A phishing scam is one that criminals use to trick you into providing them with your personal information, such as login credentials, account numbers, social security number, or billing information to use for their personal gain.
Once they obtain that information, they can then gain access to your email account, banking information, and other accounts. As savvy as you think you may be, phishing scams are becoming increasingly tricky to spot. According to the FBI’s Internet Crime Complaint Center, $30 million in losses were reported within only one year [^1].
How can I spot a phishing scam?
Emails and text messages that contain phishing attempts are disguised to look like they’re from a company or person who you know and trust, such as a bank, credit card company, social networking website, or online account. A phishing attempt usually begins with a story intended to trick you into clicking on a link or opening a malicious attachment. They may:
- Offer a coupon for free products
- Say that you’re eligible to register for a tax credit or government assistance program
- Ask you to confirm your account information
- Claim that there was a problem with your payment information
- Say that they noticed suspicious activity or log-in attempts
Criminals continuously change their methods, but there are a number of red flags that you can watch out for that might indicate that an email or text message is actually an attempt at a phishing scam:
- The email appears to be from a company you know and trust, but the sender’s email address doesn’t match the company name itself.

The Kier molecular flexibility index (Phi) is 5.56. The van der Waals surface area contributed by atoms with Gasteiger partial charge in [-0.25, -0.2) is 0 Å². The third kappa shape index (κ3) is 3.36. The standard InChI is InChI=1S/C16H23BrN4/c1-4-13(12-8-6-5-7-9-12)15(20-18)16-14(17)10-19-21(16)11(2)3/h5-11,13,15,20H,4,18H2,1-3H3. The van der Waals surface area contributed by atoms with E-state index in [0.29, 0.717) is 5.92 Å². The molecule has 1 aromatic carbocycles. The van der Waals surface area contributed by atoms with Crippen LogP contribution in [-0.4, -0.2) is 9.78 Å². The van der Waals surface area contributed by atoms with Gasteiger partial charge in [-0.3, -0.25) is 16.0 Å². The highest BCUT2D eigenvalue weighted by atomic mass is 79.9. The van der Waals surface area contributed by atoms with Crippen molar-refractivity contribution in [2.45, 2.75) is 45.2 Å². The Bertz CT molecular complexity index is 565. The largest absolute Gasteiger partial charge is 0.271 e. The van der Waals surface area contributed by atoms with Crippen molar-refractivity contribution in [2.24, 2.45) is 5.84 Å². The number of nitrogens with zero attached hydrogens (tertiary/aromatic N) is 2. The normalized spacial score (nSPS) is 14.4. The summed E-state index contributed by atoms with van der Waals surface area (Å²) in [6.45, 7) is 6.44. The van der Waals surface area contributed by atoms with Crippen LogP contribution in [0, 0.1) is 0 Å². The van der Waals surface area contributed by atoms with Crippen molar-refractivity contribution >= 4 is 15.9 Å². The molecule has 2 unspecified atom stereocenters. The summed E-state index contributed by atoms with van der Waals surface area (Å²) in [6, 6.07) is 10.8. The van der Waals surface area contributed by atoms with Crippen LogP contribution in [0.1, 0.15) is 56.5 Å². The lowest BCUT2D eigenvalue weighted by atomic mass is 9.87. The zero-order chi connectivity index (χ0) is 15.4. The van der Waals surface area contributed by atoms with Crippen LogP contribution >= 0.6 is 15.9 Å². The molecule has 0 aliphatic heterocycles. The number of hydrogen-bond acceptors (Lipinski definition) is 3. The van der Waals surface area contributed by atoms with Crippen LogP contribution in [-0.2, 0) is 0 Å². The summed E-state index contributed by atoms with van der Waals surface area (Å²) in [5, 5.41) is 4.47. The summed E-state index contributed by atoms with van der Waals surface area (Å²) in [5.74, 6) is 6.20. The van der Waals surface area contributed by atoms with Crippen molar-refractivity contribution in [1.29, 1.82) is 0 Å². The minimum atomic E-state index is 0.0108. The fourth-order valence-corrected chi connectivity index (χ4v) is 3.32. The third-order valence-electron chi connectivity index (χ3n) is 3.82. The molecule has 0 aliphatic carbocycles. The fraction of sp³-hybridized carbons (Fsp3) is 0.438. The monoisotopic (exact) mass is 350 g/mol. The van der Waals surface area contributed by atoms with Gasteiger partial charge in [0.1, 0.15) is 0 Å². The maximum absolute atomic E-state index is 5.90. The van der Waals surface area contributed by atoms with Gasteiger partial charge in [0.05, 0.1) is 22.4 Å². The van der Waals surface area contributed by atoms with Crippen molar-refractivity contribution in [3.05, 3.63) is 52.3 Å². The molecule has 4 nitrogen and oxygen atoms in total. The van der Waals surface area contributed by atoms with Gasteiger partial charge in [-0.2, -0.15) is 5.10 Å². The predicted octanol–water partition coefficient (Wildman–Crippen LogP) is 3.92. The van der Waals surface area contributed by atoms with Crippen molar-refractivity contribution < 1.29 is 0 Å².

- The email doesn’t address you by name. A company you do business with will have your name on file and address you by that name.
- The email contains misspelled words or bad grammar.
- The email asks you to click on a link to update account information, but brings you to a website that doesn’t match that of the company you do business with.
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How can I protect myself from phishing scams?
While many email programs offer spam filters that may prevent some phishing emails from reaching your inbox, criminals are always trying new techniques to outsmart spam filters and their next unsuspecting victim. Because of this, it is more important than ever to add extra layers of protection.
- Install Browser Protection designed to stop scams before they reach your device. Guardio works directly in your browser to identify and block malicious websites and extensions before criminals have the opportunity to try and trick you.
- Do not put off operating system or software updates. From the moment an update is released, criminals can identify which security flaws have been fixed, which leaves any device that hasn’t been updated open to attacks.
- Use multi-factor authentication when available. Websites that offer multi-factor authentication offer extra security by making it harder for criminals to access your online accounts even if they have your login credentials.
If you have any questions about phishing and online threats, feel free to talk to us, it’s one of our favorite topics. You can contact us at firstname.lastname@example.org